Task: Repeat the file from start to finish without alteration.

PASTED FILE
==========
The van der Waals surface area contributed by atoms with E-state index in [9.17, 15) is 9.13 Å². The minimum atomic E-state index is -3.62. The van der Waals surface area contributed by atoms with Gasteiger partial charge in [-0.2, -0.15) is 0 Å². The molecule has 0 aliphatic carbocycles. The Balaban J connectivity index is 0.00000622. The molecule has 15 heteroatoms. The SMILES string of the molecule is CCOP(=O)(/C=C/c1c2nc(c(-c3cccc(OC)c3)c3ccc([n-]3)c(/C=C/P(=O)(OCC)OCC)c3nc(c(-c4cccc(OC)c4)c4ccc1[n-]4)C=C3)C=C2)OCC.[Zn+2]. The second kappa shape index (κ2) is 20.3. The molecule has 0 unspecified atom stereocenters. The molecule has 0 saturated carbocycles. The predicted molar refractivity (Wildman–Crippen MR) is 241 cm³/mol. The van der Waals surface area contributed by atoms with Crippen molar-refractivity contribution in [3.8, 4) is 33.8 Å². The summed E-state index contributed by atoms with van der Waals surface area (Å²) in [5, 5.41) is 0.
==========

The van der Waals surface area contributed by atoms with E-state index in [9.17, 15) is 9.13 Å². The minimum atomic E-state index is -3.62. The van der Waals surface area contributed by atoms with Gasteiger partial charge in [-0.2, -0.15) is 0 Å². The molecule has 0 aliphatic carbocycles. The Balaban J connectivity index is 0.00000622. The molecule has 15 heteroatoms. The SMILES string of the molecule is CCOP(=O)(/C=C/c1c2nc(c(-c3cccc(OC)c3)c3ccc([n-]3)c(/C=C/P(=O)(OCC)OCC)c3nc(c(-c4cccc(OC)c4)c4ccc1[n-]4)C=C3)C=C2)OCC.[Zn+2]. The second kappa shape index (κ2) is 20.3. The molecule has 0 unspecified atom stereocenters. The molecule has 0 saturated carbocycles. The predicted molar refractivity (Wildman–Crippen MR) is 241 cm³/mol. The van der Waals surface area contributed by atoms with Crippen molar-refractivity contribution in [3.8, 4) is 33.8 Å². The summed E-state index contributed by atoms with van der Waals surface area (Å²) in [5, 5.41) is 0.